Solenoid vs transformer inductance

Discussion in 'General Electronics Chat' started by eigenvictor, Jan 23, 2015.

  1. eigenvictor

    Thread Starter New Member

    Jul 16, 2014
    Why is the same formula used for both a long solenoid and a transformer coil inductance: L = μ * N^2 * A / ℓ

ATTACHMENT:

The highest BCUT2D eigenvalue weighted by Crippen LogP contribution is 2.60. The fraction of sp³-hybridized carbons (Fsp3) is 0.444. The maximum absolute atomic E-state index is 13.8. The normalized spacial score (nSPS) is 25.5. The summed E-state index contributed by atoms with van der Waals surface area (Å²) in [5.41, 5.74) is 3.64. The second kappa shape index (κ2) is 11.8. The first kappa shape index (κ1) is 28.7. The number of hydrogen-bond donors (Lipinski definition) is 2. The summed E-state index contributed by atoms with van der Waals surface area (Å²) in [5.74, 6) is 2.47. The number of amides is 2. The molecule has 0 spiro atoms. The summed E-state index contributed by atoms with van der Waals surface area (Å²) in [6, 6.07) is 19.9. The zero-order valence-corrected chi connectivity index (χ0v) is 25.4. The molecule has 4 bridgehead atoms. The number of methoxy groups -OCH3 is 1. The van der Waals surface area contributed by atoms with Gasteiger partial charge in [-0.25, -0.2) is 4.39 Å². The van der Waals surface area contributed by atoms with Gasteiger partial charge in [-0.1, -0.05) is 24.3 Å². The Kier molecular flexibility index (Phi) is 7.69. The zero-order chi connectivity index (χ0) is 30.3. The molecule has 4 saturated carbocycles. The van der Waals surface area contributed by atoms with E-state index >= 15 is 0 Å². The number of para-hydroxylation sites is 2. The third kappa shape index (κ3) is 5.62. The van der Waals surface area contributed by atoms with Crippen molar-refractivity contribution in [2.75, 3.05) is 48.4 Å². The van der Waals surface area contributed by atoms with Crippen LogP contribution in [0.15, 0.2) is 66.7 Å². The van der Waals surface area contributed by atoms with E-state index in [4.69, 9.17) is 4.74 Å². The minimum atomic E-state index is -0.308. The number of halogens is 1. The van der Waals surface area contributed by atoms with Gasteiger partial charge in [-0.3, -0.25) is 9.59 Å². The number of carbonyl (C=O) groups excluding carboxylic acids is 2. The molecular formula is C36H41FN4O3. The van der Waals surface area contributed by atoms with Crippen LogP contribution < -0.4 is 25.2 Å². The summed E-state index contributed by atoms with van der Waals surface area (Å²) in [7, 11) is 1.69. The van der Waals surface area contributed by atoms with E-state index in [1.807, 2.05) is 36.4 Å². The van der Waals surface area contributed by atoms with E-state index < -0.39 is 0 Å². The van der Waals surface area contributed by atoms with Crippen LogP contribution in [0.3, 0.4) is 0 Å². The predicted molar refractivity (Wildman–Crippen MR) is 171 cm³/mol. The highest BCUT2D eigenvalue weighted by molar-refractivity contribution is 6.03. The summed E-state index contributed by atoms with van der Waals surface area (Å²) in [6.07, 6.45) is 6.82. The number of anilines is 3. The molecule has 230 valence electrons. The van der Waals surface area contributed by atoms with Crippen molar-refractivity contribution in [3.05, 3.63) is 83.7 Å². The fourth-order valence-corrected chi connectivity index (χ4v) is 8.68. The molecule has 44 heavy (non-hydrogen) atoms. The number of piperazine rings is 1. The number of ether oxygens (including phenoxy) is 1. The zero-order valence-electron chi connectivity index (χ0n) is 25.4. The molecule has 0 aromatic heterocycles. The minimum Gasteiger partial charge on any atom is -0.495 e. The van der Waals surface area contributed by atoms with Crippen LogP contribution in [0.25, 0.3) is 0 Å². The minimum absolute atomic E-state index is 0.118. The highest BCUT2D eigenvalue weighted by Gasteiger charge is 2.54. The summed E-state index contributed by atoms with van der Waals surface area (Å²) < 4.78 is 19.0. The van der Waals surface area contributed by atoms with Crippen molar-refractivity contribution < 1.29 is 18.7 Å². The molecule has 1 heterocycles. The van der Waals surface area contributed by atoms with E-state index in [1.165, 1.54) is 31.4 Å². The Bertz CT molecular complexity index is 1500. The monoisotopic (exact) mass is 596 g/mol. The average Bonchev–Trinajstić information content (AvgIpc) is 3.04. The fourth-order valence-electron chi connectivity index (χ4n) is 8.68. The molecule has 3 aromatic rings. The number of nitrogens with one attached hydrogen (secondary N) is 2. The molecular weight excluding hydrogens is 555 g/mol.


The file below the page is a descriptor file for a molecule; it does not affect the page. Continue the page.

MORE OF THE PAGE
In case of an air core solenoid, it only gives a reasonable result for a single layer solenoid with the coil length ℓ >> D. However for multilayer coils with an arbitrary length to D ratio, mutual inductance between layers need to be accounted for, and basically different formulas are used, such as elliptic integrals and other numeric methods. For example, a more compact coil with shorter length but more layers will have higher inductance according to those formulas. Isn't this also the case for transformers? I just find this odd that the standard formula is so elegantly derived from the Ampere's law and the Faraday's law, and it contains the all important N^2, A, and ℓ that are all used in many other formulas. Yet it may not give an accurate result in a general case.